Nike wins 2019's Company of the Year award for its acquisition of artificial intelligence (AI) and predictive analytics startup Celect — the culmination of a three-part, three-year strategy to reduce lead times, increase visibility and help the retailer anticipate shifting consumer demand across global markets.
"As demand for our product grows, we must be insight-driven, data-optimized and hyper-focused on consumer behavior. This is how we serve consumers more personally at scale," Eric Sprunk, Nike's COO, said in a statement announcing the acquisition. Sprunk told CNBC in an interview the decision saved the company the two to three years it would've taken to develop robust predictive analytics capability in-house.
Getting there took years of foundational planning and innovation dating back to 2016 when Nike implemented its Express Lane program to speed up manufacturing and fulfillment. Relying on rapid prototyping and new manufacturing techniques such as 3D printing, the company cut product lead times from 60 days to 10. Nike CEO Mark Parker credited the program as "the engine that’s creating the most agility in our supply chain right now."
The next step was to leverage this speed and flexibility as part of the company's sales strategy. Nike debuted Consumer Direct Offense in 2017 as "a new company alignment" that prioritizes targeted digital sales and channel-specific strategies through its Nike Direct division. The following year, the Direct business was making up 30% of total brand revenue, driven largely by online sales.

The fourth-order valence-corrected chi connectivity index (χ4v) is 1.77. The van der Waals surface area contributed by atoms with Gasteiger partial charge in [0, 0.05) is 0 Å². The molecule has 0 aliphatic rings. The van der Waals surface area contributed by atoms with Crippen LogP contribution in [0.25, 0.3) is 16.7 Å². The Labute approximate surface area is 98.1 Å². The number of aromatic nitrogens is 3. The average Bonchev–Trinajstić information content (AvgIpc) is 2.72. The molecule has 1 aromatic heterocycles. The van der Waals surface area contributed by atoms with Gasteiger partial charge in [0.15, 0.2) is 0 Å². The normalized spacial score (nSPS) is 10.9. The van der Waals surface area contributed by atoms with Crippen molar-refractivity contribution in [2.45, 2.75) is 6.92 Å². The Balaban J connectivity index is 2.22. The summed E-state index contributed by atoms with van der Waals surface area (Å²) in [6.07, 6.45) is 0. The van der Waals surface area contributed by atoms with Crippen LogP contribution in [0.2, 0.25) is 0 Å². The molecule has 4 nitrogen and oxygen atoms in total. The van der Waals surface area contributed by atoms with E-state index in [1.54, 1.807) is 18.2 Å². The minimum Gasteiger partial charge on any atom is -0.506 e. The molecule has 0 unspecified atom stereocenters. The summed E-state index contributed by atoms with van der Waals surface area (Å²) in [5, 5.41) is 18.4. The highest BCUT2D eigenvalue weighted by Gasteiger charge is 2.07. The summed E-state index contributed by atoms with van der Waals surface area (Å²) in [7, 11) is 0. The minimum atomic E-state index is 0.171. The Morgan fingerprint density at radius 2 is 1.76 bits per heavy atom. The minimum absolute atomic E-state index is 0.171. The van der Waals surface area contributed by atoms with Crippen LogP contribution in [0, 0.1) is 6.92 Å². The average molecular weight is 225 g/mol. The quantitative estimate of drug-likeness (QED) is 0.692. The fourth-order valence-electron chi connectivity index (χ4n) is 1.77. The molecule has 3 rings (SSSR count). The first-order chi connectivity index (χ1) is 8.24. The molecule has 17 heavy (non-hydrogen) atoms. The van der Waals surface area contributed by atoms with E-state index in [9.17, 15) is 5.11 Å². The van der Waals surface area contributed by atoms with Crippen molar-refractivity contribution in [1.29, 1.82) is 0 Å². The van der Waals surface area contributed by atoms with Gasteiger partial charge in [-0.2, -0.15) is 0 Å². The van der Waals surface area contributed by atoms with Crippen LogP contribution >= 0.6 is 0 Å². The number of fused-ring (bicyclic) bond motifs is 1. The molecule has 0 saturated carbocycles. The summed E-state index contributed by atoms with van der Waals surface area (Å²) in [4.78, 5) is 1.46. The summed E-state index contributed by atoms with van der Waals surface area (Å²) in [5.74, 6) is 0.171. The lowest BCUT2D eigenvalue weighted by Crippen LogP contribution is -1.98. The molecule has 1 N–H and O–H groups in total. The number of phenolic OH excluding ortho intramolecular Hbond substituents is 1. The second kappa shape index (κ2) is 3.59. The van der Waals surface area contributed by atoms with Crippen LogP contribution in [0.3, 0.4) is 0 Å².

"As demand for our product grows, we must be insight-driven, data-optimized and hyper-focused on consumer behavior."
By 2019, despite having these elements in place, Parker said the company was still struggling to get visibility into its global inventory as it was running more omnichannel operations and experimental retail models than before.
To achieve this, the retailer announced in June it would implement RFID and QR codes on nearly all its non-licensed apparel, totaling hundreds of millions of items. On the company's Q3 earnings call, Parker said its RFID initiative "an important step toward integrating our diverse ecosystem of physical and digital experiences, distribution centers and contract factories."
The next piece of the puzzle, he said, was managing Nike's data flows to gain insight not only into what customers were purchasing, but what they wanted to buy in the future, and fast.
Acquiring Celect in August was key to integrating all of these efforts.
Rather than reacting to sales data to interpret demand, Parker said the combination of predictive analytics and inventory tracking now enables the company to anticipate changes in consumer needs and stage product where it is needed ahead of time.
These components together, more agile manufacturing, inventory visibility and the Celect acquisition this year have enabled Nike to build an industry-leading supply chain worthy of this year's award.